Stereotypes: A Little App With Big Plans
While the ideological tug-of-war trudges on between hardline anti-piracy crusaders and digital rights freedom fighters, music tech innovators are focused
on the future.
This dynamic was on sharp display during the “Streaming Music Business” panel at the recently held California Lawyers for the Arts Music Business
Conference. Bookending the panel was former Dead Kennedy guitarist Ray Pepperell and Electronic Frontier Foundation attorney Julie Samuels. Sandwiched in
between was music tech entrepreneur and industry executive Jason Keck.
Channeling the indignant outrage of his anti-piracy forebears (think Lars Ulrich circa 2000), Pepperell immediately launched into a full throated criticism
of the Electronic Frontier Foundation’s (EFF) opposition to SOPA. Samuels countered with an articulate defense of the EFF’s critique of the proposed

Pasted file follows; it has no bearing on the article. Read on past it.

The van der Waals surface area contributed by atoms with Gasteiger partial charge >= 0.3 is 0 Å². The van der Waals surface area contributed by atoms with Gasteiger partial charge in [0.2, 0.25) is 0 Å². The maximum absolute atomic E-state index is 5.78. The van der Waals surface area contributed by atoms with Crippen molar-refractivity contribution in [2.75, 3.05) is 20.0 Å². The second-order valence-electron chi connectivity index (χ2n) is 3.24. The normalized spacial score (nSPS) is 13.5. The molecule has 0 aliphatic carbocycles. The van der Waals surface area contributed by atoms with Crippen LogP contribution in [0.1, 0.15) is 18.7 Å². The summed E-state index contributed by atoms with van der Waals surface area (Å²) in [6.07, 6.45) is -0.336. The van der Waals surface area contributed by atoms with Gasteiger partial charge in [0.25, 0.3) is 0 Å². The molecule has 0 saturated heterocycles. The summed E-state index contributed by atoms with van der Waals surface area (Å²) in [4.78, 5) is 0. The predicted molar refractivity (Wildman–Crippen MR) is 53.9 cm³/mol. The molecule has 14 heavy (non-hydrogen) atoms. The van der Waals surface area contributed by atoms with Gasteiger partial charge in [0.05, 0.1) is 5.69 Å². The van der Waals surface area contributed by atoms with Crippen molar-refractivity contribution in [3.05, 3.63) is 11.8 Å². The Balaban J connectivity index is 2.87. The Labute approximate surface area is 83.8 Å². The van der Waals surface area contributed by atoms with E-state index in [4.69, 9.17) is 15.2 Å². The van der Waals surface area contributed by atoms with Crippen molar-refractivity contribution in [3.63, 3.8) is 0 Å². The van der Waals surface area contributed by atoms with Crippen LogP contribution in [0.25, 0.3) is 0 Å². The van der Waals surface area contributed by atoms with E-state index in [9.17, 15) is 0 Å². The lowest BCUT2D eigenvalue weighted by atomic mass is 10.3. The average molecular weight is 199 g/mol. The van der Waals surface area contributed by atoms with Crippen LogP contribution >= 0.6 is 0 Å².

legislation and further explained that advocating for a free and open Internet was not tantamount to being “pro-piracy.” Pepperell balked at Samuels’
defense, and the debate went on, and on and on. When the hour was up much had been said anecdotally about the (im)morality of copyright infringement and
very little about services that are actually shaping 21st century music consumption.
The banality of the panel discussion was only exacerbated by the fact that Jason Keck – a former Head of Business Development for Shazam Entertainment –
was cut out of the conversation altogether. This was unfortunate since Keck is exactly the type of music tech entrepreneur that is working to harness and
shape trending consumption patterns.
Case in point is Keck’s current venture, “Stereotypes.” “Stereotypes,” explains Keck, “is a group messaging app
optimized for sharing music.” Available as of February 14th, 2013, through the iTunes App Store, this free app allows users to curate, share and comment on
playlists using individual tracks selected from third-party music services. While the current iteration of Stereotypes allows users to cull tracks solely